Hard Candy’s Founder Built The Beauty Brand From Her College Dorm

She Built Her Own Beauty Business Starting From Her College Dorm

Photo: Smith&Cult


It all started back in 1995 when Alicia Silverstone ‘accidentally’ helped launch the beauty career of Hard Candy founder Dineh Mohajer. David Letterman had asked the actress about the baby blue nail polish she was wearing during an appearance on his show, everything just snowballed from there.

Now, Hard Candy is now celebrating its 20th anniversary, and the brand is launching an anniversary throwback collection this month.  Mohajer sold Hard Candy to LVMH in 1999 and has then since launched another nail polish like called Smith & Cult.

Mohajer tells Fashionista what it was like to start a beauty business while in her dorm room in college, in the days before everyone used the Internet.

How did you get started in this business? You were really young when you launched Hard Candy.

In the beginning, I just mixed two colors together. It wasn’t something that was deliberate or methodical. One afternoon I wanted baby blue nail polish and they didn’t have it at the store. And when I say the store, I meananywhere — Barneys, Saks, beauty supply stores. They didn’t have it, and I just had this fixation. I mixed blue and white and I got baby blue. Then I did it with the purple too and I was like, “Oh, this is exactly what I wanted!”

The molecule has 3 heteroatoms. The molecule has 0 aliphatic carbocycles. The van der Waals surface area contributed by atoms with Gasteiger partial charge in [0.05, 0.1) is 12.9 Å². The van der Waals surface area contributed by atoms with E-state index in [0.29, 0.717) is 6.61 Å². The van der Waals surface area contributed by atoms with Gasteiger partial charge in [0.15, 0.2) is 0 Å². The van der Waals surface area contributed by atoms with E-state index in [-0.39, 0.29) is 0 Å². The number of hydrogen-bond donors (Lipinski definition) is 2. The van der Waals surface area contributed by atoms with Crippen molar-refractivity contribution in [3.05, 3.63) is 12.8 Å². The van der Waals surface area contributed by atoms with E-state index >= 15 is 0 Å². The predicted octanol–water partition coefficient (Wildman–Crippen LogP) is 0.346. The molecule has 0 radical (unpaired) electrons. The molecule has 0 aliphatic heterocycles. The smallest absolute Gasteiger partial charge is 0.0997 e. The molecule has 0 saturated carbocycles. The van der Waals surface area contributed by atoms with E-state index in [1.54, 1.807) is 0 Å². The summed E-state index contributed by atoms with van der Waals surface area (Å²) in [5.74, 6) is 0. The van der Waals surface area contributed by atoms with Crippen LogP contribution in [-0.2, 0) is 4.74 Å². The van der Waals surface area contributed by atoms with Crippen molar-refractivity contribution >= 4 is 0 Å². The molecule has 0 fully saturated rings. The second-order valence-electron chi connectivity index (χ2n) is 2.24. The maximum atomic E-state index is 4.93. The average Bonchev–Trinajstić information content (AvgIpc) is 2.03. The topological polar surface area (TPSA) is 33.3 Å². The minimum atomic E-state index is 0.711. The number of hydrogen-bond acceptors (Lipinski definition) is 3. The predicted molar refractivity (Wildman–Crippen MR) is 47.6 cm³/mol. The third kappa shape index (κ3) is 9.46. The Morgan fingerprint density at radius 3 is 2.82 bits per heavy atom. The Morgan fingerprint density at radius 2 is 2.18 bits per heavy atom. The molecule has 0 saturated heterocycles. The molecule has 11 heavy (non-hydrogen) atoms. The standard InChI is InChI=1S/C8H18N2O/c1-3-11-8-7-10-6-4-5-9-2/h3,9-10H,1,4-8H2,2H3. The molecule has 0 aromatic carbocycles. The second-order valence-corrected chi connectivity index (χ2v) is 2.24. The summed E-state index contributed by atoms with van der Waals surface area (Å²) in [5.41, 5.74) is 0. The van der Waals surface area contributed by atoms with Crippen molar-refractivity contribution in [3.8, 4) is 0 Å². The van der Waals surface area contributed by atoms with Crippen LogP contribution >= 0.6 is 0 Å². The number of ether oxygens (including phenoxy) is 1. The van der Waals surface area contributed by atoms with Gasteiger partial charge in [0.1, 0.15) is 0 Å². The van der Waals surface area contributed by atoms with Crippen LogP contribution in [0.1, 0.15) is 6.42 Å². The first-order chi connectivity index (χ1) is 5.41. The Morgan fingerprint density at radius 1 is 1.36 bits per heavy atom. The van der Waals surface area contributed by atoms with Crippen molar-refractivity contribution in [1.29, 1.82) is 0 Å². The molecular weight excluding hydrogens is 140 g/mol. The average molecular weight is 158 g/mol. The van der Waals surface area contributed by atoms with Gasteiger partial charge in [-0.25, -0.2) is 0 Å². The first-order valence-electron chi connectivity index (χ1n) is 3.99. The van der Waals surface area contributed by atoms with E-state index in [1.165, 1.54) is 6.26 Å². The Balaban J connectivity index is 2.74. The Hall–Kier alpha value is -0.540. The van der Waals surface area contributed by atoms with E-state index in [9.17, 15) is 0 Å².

I was just wearing it and making it for my friends. And everyone wanted it. I was pre-med at USC, and I was really sick of studying hydrocarbon chains and sitting in the basement of a lab extracting DNA to get my name on a paper. I was ready to procrastinate by the fourth summer. The timing was perfect. So I started making it.

Were you just making it in your kitchen or something?

I was mixing Essie white with a bright metallic blue that I found at a cheapie beauty supply place. It was some horrifyingly tacky thing. I worked at Fred Segal for two months to cover my friend’s job while she was out of town. Sharon Segal, the owner’s daughter, was like, “Oh my god, I love this nail polish you have on, do you want to bring it in and sell it?” That’s when I figured out, oh, people might want this.

I found where to get that tacky blue and purple and I would buy a bunch of them. I also got these mixers, like traditional ketchup bottles that you see in diners. I would sit in front of the TV and dump every single blue bottle into the ketchup bottle. Then I would take Essie whites — I would buy them out from beauty supply stores. I’d get a deal because I’d buy every single one. I’d dump all that in, and then I’d sit there and shake it. Then I would go back to all the white bottles and fill them up with this new color that I’d mixed and I would stick a ring on them and that was it. I didn’t have a logo or anything. I started with baby blue, lavender, yellow, peach, mint green and baby pink. The little jelly ring that went on it came about because I was doing a birthday party, and we were at a party supply store called Party On. They had all these rings in one bin and they were all fluorescent, and they kind of matched the hues of my nail polish. I had grabbed them as a joke because we were going to make little bags as party favors. That ring fit over the nail polish perfectly.

Source: Fashionista